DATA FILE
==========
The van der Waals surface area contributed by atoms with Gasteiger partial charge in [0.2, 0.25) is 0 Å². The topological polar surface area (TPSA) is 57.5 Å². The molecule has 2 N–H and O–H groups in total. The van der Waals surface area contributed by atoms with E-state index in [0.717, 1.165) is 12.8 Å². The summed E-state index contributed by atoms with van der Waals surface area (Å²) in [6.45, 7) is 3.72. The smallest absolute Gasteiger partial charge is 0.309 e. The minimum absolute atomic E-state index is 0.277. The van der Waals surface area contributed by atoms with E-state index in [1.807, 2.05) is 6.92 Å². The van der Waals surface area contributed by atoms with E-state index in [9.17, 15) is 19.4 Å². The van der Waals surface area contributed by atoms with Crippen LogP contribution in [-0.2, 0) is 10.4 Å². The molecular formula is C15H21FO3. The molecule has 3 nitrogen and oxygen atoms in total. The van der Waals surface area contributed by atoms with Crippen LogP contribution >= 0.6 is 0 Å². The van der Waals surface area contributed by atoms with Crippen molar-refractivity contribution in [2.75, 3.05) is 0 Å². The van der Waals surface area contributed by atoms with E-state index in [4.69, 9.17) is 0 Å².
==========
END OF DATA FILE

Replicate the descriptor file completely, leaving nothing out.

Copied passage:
The van der Waals surface area contributed by atoms with Gasteiger partial charge in [0.2, 0.25) is 0 Å². The topological polar surface area (TPSA) is 57.5 Å². The molecule has 2 N–H and O–H groups in total. The van der Waals surface area contributed by atoms with E-state index in [0.717, 1.165) is 12.8 Å². The summed E-state index contributed by atoms with van der Waals surface area (Å²) in [6.45, 7) is 3.72. The smallest absolute Gasteiger partial charge is 0.309 e. The minimum absolute atomic E-state index is 0.277. The van der Waals surface area contributed by atoms with E-state index in [1.807, 2.05) is 6.92 Å². The van der Waals surface area contributed by atoms with E-state index in [9.17, 15) is 19.4 Å². The van der Waals surface area contributed by atoms with Crippen LogP contribution in [-0.2, 0) is 10.4 Å². The molecular formula is C15H21FO3. The molecule has 3 nitrogen and oxygen atoms in total. The van der Waals surface area contributed by atoms with Crippen LogP contribution >= 0.6 is 0 Å². The van der Waals surface area contributed by atoms with Crippen molar-refractivity contribution in [2.75, 3.05) is 0 Å². The van der Waals surface area contributed by atoms with E-state index in [4.69, 9.17) is 0 Å².